Knowledge is Power. Ignorance is Bliss.
Would you prefer to be powerful or blissful?
To be clear, I am not talking about wattage output or that first ride on a new race bike here. Although this is a good indication that the answer to the above question is obviously dependent on one’s definition of the terms involved.
To be more specific, would you rather have prestige and influence or complete happiness? See, now the question takes on a little different meaning.
“Real knowledge is to know the extent of one’s ignorance.” - Confucius
All beings have knowledge thrust upon them simply as a function of experience. What we choose to do with this knowledge varies but we all come to know the world in which we live through actions both willfully taken and begrudgingly endured. Therefore, we are all inherently ignorant (happy) and only come to obtain knowledge (prestige and influence) as a result of the overwhelmingly random circumstances by which our lives are dictated.
Well, yeah. No duh. What’s your point?
In keeping with this theme, I don’t know the answer to that question. But I have been thinking a lot lately about how “knowledge” and “ignorance” can radically influence our experience as sports fans. Unfortunately, the two qualities are not mutually exclusive and the followers of professional cycling, in particular, must often weigh the powerful benefits of knowing about the sport against the ignorant bliss of appreciation without skepticism or awareness of past transgressions.
For example, I have been fascinated by the response to Tyler Hamilton’s USPRO Championship victory and the resulting emotions it has stirred within the cycling community. All greater issues of penance and punishment aside, the uproar created by his recent success shows how the assumption of knowledge can cloud the possibility of ignorance and illustrates the depths to which people internalize their own subjective version of the truth. This is truly fascinating stuff from a perch on the Ivory Tower but not so pretty from road-level.
“Better to know nothing than half-know many things.” – Friedrich Nietzsche
It is clear that many will simply never forgive Hamilton for having tested positive and steadfastly proclaimed his innocence. These individuals have taken their “knowledge” of various events and have come to the conclusion that he is undeserving of their admiration as a human being, let alone as a bike racer. They are unable or unwilling to overcome the baggage of past headlines and are thus prevented from appreciating the value of current performances. This is not meant as a judgment on these people, it is simply a fact proven by comments and behavior in this context.
But if one were ignorant of Hamilton’s past and took his victory on face value alone, it would be a remarkable example of determination, strength and courage to overcome the odds. He was woefully outnumbered by the Garmin-Chipotle riders but was still able to find a way to win – despite the many challenges that he faced that day. He played his tactics to near-perfection and still had enough left in the tank to win the final sprint, despite having to do most of the work to stay away over the final kilometers. I would argue that if anyone but Hamilton had won the Stars and Stripes jersey in the same fashion, he would be universally praised. But unfortunately for Tyler, his Rock Racing kit will always be stained with the scarlet letter of a “convicted doper” for many within the cycling community.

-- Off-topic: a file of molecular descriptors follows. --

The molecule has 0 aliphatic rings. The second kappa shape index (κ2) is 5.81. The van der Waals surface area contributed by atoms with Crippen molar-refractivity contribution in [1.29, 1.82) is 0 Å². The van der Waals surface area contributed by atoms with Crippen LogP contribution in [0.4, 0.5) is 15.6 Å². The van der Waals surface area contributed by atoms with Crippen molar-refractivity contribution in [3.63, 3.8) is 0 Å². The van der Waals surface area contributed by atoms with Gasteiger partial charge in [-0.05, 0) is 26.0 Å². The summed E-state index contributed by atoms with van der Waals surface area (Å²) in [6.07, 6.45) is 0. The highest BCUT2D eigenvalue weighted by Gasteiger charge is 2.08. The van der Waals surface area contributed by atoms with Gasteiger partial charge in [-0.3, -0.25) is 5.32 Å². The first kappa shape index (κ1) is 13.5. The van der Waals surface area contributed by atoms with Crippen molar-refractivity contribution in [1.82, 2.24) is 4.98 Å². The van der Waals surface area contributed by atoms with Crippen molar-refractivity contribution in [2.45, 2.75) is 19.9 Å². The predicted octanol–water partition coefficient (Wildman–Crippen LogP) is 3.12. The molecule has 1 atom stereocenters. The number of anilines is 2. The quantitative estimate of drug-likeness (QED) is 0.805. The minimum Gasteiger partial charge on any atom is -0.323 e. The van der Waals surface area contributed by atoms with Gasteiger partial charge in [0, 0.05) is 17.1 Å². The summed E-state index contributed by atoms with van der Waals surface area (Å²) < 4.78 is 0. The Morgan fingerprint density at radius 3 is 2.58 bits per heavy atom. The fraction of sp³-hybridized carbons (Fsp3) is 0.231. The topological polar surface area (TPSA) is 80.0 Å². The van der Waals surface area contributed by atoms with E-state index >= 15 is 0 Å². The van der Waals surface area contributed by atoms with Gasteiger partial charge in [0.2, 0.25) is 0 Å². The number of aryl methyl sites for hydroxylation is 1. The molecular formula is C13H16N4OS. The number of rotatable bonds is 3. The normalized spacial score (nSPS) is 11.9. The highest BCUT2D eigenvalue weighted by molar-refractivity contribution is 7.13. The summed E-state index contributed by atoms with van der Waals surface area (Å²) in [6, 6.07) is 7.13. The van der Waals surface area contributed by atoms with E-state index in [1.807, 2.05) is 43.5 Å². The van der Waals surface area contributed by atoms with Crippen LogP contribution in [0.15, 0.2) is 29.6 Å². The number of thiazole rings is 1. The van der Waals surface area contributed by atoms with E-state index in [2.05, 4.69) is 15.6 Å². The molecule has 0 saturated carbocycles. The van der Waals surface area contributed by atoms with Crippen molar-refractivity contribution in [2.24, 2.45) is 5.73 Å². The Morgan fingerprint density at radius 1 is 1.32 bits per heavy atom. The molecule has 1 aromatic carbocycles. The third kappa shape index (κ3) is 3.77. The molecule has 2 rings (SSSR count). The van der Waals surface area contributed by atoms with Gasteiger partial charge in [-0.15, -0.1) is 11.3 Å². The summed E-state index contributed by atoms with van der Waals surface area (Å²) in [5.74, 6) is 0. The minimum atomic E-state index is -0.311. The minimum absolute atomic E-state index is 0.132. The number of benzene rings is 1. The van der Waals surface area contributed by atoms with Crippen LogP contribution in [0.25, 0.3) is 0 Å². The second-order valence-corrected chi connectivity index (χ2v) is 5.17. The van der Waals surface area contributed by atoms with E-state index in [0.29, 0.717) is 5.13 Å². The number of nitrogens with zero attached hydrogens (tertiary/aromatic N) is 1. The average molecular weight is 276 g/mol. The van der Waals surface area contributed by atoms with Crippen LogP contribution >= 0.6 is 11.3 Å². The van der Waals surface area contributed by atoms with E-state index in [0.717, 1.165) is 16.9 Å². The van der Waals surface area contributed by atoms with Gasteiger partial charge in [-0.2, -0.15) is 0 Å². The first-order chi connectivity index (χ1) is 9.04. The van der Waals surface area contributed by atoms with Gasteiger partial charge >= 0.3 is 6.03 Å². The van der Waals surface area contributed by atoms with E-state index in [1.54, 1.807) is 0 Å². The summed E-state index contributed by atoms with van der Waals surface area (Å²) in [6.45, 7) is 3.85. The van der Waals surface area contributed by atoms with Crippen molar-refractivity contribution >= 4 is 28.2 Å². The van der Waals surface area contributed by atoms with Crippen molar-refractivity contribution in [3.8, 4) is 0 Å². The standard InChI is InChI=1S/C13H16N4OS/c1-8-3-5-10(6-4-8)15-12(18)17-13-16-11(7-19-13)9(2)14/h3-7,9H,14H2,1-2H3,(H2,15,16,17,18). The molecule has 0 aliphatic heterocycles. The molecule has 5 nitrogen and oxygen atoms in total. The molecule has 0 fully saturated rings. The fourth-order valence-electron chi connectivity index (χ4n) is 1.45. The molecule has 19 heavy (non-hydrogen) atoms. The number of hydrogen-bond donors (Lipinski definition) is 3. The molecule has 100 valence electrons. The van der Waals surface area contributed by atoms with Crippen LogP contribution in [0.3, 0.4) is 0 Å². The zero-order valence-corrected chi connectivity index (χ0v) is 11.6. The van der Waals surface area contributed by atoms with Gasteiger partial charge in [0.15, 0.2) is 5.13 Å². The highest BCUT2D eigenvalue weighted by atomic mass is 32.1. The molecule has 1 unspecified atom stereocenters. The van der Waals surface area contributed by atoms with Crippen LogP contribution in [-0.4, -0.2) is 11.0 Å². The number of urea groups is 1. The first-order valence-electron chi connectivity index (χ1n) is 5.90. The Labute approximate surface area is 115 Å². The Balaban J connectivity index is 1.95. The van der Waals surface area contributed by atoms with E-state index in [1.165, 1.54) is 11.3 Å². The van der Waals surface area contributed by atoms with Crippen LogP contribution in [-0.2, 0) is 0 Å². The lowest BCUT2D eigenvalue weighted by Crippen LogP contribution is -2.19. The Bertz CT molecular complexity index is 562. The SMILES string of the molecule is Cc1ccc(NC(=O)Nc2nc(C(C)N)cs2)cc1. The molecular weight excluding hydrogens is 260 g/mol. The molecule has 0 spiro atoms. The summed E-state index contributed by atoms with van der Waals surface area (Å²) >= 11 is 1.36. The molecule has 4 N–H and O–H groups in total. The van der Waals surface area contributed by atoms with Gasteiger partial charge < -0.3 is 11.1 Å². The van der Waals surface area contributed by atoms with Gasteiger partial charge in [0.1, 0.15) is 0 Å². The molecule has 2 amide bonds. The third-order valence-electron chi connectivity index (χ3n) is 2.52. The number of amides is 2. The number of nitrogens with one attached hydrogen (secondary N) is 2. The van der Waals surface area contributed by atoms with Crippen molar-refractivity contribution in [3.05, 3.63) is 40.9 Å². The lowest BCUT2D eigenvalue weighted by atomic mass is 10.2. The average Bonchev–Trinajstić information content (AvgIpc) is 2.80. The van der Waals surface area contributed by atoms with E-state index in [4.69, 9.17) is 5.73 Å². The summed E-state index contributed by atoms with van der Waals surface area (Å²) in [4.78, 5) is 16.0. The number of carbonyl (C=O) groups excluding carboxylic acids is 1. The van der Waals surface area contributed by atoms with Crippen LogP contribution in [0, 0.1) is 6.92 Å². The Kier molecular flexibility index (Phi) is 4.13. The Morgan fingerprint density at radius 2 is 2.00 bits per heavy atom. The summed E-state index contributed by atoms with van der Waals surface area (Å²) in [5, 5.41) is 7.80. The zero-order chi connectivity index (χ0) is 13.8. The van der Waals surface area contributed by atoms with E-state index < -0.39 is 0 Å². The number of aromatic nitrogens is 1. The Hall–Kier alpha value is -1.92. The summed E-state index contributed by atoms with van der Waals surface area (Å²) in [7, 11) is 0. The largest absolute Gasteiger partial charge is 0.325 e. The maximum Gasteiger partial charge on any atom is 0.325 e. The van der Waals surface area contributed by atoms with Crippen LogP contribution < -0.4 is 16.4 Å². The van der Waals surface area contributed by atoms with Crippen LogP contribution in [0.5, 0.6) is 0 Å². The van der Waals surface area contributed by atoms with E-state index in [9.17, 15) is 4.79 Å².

“Whoever undertakes to set himself up as a judge of Truth and Knowledge is shipwrecked by the laughter of the gods.” – Albert Einstein
Now, it is certainly not my intention to get into a debate about Hamilton’s past guilt or innocence. Regardless of the data presented by both sides, the reality is that very few people will ever know the full story. Perhaps thankfully, I am not one of those people. But the position I find myself in as a follower of cycling is one of choosing to find pleasure and value in the present or allowing my so-called “knowledge” of the sport to damage my appreciation of it. At this point it is impossible to be completely ignorant and blissful but sometimes I wish I could stop being so skeptical and critical as a result of my not-very powerful knowledge.
But then again…
“If knowledge can create problems, it is not through ignorance that we can solve them.” – Isaac Asimov
The reality of the situation – or at least what my experience allows me to assume – is that we are all fallible. Our actions are not always pure and our knowledge is not always correct. We go through life rationalizing our own decisions while criticizing those of others. Like all animals, we are often jealous and spiteful and unforgiving. Thankfully, as human beings we have been given the gift of self-reflection and have ample opportunities to prove that the human condition is not as nasty as history would lead us to believe.
“If you don’t read the newspaper, you are uninformed; if you do read the newspaper, you are misinformed.” – Mark Twain
Or perhaps it is even nastier. History clearly illustrates that Power is a corrupting force so maybe Ignorance isn’t so bad after all.